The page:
Even back in 2018, when Xcel was still drafting its 15-year energy plan, the Minnesota’s “Smarter Grid” study was released and showed that distributed renewables and efficiency together could save $1,200 per Minnesota household per year. Meanwhile, Xcel’s preferred plan costs Minnesotans at least 1% more per year.


Xcel's Shockingly Low Forecasts for Community & Distributed Solar

Undercounting customer-sited and non-utility solar energy in Minnesota has significant financial and economic consequences and utilities need to instead plan for more competition.  

Why do we see utilities push back against customer- and community-owned energy? "The bottom line: 500 megawatts of community-owned solar represents a missed opportunity for Xcel shareholder profits."

    A core existing pillar holding up some degree of Energy Democracy in the U.S. is that so many utilities, including Xcel Energy, are required to present “Integrated Resource Plans” to identify their plans for power generation for the next 10, 15, or 20 years, which state regulators who oversee the utilities have to approve.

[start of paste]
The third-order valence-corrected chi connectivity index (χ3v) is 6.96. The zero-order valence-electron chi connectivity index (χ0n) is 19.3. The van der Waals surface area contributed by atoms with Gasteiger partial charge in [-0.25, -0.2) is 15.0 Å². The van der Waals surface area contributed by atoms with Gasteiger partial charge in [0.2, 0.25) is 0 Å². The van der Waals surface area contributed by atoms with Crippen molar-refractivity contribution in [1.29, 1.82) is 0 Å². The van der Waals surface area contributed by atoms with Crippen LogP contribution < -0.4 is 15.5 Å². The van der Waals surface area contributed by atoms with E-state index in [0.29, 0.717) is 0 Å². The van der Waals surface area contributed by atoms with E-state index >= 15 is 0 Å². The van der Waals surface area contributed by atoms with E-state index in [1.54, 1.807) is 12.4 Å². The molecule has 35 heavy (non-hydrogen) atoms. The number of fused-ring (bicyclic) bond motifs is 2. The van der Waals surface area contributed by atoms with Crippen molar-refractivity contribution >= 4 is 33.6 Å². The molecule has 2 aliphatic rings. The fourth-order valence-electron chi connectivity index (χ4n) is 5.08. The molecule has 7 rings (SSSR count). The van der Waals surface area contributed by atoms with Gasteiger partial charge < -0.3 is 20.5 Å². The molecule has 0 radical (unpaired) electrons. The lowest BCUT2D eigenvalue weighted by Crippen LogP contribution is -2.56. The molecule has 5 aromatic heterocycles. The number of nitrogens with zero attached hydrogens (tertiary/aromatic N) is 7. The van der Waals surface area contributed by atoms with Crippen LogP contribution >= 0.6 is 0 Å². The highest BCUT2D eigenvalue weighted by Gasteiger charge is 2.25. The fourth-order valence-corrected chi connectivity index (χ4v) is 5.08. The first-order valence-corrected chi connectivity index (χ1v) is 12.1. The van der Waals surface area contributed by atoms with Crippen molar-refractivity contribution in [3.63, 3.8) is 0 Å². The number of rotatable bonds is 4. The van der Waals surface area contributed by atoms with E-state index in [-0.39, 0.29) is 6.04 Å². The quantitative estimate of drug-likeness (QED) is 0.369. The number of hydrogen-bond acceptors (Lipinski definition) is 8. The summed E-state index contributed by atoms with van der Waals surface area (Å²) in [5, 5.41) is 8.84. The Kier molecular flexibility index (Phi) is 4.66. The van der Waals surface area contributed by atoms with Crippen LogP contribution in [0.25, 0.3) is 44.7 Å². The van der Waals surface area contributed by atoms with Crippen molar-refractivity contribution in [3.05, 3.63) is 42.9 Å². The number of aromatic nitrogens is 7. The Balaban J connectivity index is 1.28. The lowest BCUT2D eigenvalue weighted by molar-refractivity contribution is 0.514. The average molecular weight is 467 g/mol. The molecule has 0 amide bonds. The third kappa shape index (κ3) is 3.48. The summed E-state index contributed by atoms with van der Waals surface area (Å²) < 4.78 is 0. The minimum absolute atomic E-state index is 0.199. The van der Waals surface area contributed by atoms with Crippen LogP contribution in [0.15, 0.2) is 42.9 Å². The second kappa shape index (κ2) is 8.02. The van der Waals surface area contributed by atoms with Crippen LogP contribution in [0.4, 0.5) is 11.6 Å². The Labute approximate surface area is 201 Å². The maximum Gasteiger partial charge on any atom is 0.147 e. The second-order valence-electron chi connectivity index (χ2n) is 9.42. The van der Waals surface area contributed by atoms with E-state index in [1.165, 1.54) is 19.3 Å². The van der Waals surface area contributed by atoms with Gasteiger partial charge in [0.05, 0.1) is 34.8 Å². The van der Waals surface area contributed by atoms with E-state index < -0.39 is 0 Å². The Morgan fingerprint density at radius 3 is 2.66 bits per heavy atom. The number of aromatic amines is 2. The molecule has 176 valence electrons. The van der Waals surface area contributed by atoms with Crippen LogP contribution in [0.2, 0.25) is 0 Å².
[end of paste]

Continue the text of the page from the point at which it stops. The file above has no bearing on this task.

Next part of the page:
The oddest and most noticeable problem with Xcel’s revised 2020-2034 Integrated Resource Plan is that it assumes a dubiously low estimate for future Community, Distributed and Rooftop Solar. It forecasts only 21 Mega Watts per year of new Distributed/ Rooftop & Community Solar from 2021 through 2034. That amounts to only 273 MW total in that timeframe).

(SUPPLEMENT 2020-2034 Upper Midwest Integrated Resource Plan (Docket No. E002/RP-19-368). https://bit.ly/3guwYUX)

 For comparison, we had more than 200 MW of distributed and community solar added in 2018 alone and program capacity reached 688 MW of capacity in May 2020, nearly six years ahead of Xcel’s 2019 forecast.

(Farrell, John. Why Minnesota’s Community Solar Program is the Best. (Institute for Local Self-Reliance, updated monthly). https://ilsr.org/minnesotas-community-solar-program/)

When you take Xcel forecasting this current momentum will be quashed by 90%- 97% in coming years, and compare that decline with its recent growth trends plus the number of projects are already in the existing queue, we can realistically expect that new Community Solar added to Xcel’s system will far outstrip Xcel’s projections *** barring legislative action to curtail the program***. By 2013 State Law, Xcel is legally obligated to accept new Community Solar project proposals.